by Tom Finkel
The switch didn't surprise industry insiders, though what took its place has. The River, which debuted in 1994, has stagnated in recent years. In the summer 2006 Arbitrons released on Sunday, WVRV landed in 17th place, far below Bonneville's most successful St. Louis property, the No. 2 ranked WARH (106.5 FM), a.k.a. the Arch.
No doubt the Arch's staggering success prompted the River's course change. The 106.5 format promises to never repeat the same song in a single day, and listeners have flocked to hear a mix that ranges from Electric Light Orchestra to the Rolling Stones to Carole King to Lionel Richie. Salt Lake City-based Bonneville is banking that the iPod shuffle-style gambit will also appeal to a generation reared on dance beats.
"Since the late Eighties, young radio listeners began to move toward rhythmic music preferences," MOViN's� creator, Alan Burns, explains in the Bonneville press release announcing the switch. (Not sure how MOViN can TM a selection of songs, but apparently it has.) "Women who were between 12 and 24 in 1989 are 28 to 40 years old today. They grew up on Top 40 hits that were primarily rhythmic. MOViN�'s target is that segment of 25- to 40-year-old women who feel too old for hip-hop, bored with narrow, rock-based Hot AC and aren't ready for traditional AC radio."
Online chatter has been mixed. Posters on a local radio insiders' message board at www.stlmedia.com have applauded the variety, though one has taken to calling the new format "Flamin' 101," for what he considers its obvious play for the gay demographic, adding, "I'm really surprised that I haven't heard 'Its [sic] Raining Men' by the Weather Girls yet." Another suggested renaming the station "The Pole 101.1 FM." (It does warrant mention that Movin' 101.1 FM debuted at 11:01 a.m. with gay icon Marky Mark's "Good Vibrations.")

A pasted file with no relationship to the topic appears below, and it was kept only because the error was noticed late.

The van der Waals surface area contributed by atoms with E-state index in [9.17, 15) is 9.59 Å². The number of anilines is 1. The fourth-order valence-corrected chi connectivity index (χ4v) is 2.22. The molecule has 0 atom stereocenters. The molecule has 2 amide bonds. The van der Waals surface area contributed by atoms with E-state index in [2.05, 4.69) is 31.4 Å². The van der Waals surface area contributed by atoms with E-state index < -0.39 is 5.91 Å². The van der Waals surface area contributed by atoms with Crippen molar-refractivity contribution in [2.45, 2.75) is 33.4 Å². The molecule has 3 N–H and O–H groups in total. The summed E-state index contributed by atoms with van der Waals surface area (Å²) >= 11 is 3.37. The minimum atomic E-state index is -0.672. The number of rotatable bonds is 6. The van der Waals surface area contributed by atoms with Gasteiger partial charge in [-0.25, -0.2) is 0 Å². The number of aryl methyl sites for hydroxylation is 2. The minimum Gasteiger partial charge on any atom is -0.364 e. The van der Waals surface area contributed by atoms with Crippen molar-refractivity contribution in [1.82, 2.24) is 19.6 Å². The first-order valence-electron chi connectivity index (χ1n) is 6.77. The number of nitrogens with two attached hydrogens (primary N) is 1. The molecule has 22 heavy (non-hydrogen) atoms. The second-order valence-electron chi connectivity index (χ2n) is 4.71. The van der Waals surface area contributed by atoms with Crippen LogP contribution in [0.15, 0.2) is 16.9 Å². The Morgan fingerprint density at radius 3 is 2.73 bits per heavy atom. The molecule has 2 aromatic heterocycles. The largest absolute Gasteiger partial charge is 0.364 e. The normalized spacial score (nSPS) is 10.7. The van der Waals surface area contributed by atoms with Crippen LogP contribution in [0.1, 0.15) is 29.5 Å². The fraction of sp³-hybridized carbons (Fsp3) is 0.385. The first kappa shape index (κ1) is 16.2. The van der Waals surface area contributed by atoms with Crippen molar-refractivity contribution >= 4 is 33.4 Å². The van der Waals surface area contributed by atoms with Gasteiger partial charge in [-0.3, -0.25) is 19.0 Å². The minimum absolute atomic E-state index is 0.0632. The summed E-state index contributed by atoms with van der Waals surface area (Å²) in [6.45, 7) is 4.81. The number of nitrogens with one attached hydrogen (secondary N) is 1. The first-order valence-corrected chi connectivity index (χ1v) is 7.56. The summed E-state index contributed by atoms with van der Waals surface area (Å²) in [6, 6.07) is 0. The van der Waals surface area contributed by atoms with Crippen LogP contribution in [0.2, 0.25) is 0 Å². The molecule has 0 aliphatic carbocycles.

Truth be told, MOViN's� first few weeks have been pretty rockin', even if the station's slogan, "Life should be fun and your music should feel good," makes me burp a little vomit. Any station that moves from Ol' Dirty Bastard's "Got Your Money" to Prince's "Erotic City" and then to Young MC's "Bust a Move" is okay in my book -- and far better than yet another spin of Sheryl Crow or James Blunt. The exact-same format has seen ratings success in Seattle, Salt Lake City and Los Angeles. Here's hoping it'll fly here, as well. -Randall Roberts